Entering 2018, the Heels return exactly 14 receptions from last year’s group, after an ACL injury likely sidelined Brandon Fritts for the season. Fortunately, with a healthy Carl Tucker and Noah Turner on the depth chart, the tight ends have talent and size to make a difference. That will be a welcome sight from a position that has largely underwhelmed since Eric Ebron was a first round selection in the NFL draft.
Robert Gillespie is another new addition to the staff. Arriving from the University of Tennessee, where he was also the assistant head coach, Gillespie brings over a decade’s worth of experience coaching the backfield. At Tennessee, he recruited and developed Alvin Kamara, the 2017 NFL Rookie of the Year.
However, Gillespie’s greatest attribute may not be seen on the field. Also the recruiting coordinator when he was in Knoxville, Gillespie’s work with high school players and coaches may be more important during the 2019 season. Look for him to help the Heels gain momentum on the recruiting trail as they begin to lay the groundwork for the classes of 2020 and 2021.
John Papuchis returns for his second season at defensive coordinator, after leading the linebackers in 2015-16. This is Papuchis’ second stint as a defensive coordinator, after serving in the same position at Nebraska from 2011-2014. It’s difficult to judge last year’s performance, but there is no way to ignore that the defense struggled throughout the season. There are plenty of reasons to believe they were better than the final numbers indicated, but this season they will have to prove that notion. If you want some optimism, consider that in his final season at Nebraska, the Cornhuskers were second in the nation in defensive completion percentage, fourth in defensive pass efficiency, and fifth in third down defense.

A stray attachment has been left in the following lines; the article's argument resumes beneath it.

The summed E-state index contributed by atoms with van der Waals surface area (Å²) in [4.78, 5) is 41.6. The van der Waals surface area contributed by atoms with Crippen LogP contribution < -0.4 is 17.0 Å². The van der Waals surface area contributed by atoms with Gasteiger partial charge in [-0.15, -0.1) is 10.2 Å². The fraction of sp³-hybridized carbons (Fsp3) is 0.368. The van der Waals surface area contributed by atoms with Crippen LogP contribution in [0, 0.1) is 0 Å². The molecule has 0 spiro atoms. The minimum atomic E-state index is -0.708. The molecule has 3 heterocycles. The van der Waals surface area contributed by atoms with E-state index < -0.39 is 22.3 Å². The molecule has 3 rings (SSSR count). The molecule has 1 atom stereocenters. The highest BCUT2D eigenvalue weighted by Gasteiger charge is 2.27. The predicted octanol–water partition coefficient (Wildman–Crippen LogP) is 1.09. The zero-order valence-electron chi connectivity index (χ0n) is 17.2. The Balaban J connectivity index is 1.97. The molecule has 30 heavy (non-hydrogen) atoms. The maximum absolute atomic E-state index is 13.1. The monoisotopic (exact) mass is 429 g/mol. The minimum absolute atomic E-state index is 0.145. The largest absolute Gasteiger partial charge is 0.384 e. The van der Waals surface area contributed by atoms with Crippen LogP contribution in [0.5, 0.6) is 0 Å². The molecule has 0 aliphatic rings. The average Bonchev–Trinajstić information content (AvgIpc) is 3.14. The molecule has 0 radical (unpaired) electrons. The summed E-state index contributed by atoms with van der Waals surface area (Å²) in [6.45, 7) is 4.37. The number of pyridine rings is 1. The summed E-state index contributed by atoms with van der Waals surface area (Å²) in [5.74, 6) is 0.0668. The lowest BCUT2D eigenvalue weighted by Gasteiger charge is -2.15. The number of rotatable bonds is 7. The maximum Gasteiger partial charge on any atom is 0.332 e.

That success in the secondary carried over to North Carolina, where his work with the linebackers and secondary have led to successful defensive backfields. Most notably, MJ Stewart and Andre Smith heard their names called by NFL teams in April. It should also be noted that UNC’s third down defense has improved every season that Papuchis has been in Chapel Hill. With a fully stocked defensive line and depth at secondary, Papuchis’ defense will look to take a massive step forward this season.
Deke Adams returns for his second season as the defensive line coach. The front four have been much maligned for most of the Fedora’s tenure, and last season was no different. Considered a strength heading into 2018, questions have emerged in the past two weeks. Suspensions to three defensive ends and injuries to Jalen Dalton and Aaron Crawford could slow some of the momentum that was building through the spring.
Though it’s only Adams’ second season with Fedora, he and the players will (rightfully) be under a microscope. The Heels have been in the bottom third of the ACC in sacks and tackles for loss for the last four seasons. If there is any single position group that should be held to a higher standard than the others, the defensive line is that group. With seven upperclassmen expected to be part of the regular rotation, it’s time for this unit to produce.
Henry Baker is also new to the Heels this season. Heading down south from Rutgers, he inherits a solid defensive backfield that has the parts in place improve on last season’s up and down performance. Baker’s guys will be tested early and often after the defense allowed 13 catastrophic plays last year – most of them through the air.